PRAGUE, April 16, 2006 -- Pope Benedict called for an "honorable solution" to the nuclear standoff with Iran, a truly independent Palestinian state, and global cooperation to combat terrorism.
The pontiff made his appeal in his Easter "Urbi et Orbi" ("to the city and to the world") message from the loggia of St. Peter's basilica at the Vatican to nearly 100,000 people as he concluded the first Easter season of his pontificate. Touching On Current Themes
The pope urged the international community to negotiate with Iran to assure peace in the Middle East. "Concerning the international crises linked to nuclear power, may an honorable solution be found for all parties, through serious and honest negotiations," he urged.
Benedict also defended Israel's right to live in peace while calling on the international community to help the Palestinian people build their future. "May the international community, which reaffirms Israel's just right to exist in peace, assist the Palestinian people to overcome the precarious conditions in which they live and to build their future, moving toward the constitution of a state which is truly their own," Benedict said.
He also called on leaders of nations and of international organizations to work for peaceful coexistence among races, cultures, and religions "to remove the threat of terrorism."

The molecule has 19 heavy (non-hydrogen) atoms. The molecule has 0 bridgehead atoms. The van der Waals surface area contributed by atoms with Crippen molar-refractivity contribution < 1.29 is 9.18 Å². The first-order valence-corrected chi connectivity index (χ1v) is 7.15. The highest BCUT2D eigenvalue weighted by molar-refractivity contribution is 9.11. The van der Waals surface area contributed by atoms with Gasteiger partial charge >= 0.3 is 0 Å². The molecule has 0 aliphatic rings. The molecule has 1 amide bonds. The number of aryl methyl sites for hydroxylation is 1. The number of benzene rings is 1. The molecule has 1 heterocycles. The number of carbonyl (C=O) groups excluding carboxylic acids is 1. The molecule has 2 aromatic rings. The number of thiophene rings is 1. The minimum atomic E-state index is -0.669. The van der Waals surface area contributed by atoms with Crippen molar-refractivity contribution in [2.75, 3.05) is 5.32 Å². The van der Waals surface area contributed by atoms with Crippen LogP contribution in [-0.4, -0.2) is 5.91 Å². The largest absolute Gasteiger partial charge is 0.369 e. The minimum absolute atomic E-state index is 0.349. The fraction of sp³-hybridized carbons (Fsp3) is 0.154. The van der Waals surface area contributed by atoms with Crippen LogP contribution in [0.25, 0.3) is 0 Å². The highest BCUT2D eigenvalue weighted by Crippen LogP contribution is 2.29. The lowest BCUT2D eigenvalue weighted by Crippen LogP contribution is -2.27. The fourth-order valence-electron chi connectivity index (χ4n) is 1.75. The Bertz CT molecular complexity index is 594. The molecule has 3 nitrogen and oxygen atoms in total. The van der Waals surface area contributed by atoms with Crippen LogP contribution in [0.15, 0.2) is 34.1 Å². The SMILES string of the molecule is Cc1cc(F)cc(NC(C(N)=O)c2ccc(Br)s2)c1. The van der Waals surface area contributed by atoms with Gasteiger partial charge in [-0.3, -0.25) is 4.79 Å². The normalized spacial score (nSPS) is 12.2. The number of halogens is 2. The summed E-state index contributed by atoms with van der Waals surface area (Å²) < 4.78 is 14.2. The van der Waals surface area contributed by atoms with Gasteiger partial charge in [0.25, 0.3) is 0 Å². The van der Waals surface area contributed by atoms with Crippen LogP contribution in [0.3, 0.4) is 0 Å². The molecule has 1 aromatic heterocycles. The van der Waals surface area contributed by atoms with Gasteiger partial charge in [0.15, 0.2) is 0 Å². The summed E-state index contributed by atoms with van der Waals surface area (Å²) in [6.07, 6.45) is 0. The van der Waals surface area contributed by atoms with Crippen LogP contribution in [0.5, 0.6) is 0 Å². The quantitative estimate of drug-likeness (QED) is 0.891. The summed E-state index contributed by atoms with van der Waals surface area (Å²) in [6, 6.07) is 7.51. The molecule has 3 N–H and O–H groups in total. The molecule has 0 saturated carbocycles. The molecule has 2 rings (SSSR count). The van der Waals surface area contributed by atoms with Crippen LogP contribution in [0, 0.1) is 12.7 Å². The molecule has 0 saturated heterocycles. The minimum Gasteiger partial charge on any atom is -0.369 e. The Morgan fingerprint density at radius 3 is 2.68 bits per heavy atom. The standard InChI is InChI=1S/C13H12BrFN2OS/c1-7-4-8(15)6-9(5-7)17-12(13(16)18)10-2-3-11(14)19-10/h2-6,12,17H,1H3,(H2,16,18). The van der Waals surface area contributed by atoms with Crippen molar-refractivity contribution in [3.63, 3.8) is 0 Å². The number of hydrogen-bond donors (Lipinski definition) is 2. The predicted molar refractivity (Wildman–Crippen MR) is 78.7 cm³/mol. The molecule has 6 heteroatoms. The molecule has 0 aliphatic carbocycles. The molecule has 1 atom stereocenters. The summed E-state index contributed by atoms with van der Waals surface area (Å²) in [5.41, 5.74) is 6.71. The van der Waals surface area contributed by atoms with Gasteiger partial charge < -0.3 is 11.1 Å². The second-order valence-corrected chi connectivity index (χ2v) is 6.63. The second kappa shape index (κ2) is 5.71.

Benedict expressed the hope that Italy will regain its serenity once final official results are announced next week from the country's elections, which the opposition coalition led by Romano Prodi won by a small margin. Religious Rites
Western-rite Christian churches around the world were celebrating April 16 as the day of Jesus Christ's resurrection after his crucifixion on Good Friday (this year on April 14). The Eastern-rite Christian Orthodox churches celebrate Easter one week later.
Late on April 15, Benedict presided over a vigil inside St. Peter's Basilica. He called the resurrection of Christ the "most crucial leap into a totally new dimension." He described the resurrection as having been like "an explosion of light" and urged Catholics to let the risen Christ help them transform a world of violence and corruption.
Catholics in the West Bank town of Bethlehem, where Jesus was born, held the traditional candlelight vigil in the Church of the Nativity on April 15.
The Church of the Nativity is built above a cave that is believed to have been the birthplace of Jesus Christ.
Last year, Easter celebrations were overshadowed by Pope John Paul II's deteriorating health. The Polish-born pontiff could barely speak when he greeted pilgrims massed in St. Peter's square, and a cardinal delivered his Easter message. John Paul II died six days later, on April 2.
Meanwhile, Philippine President Gloria Macapagal Arroyo ordered the commutation of all death sentences to life imprisonment as her predominantly Catholic country marked Easter Sunday. The order would spare the lives of 1,205 convicts currently on death row.
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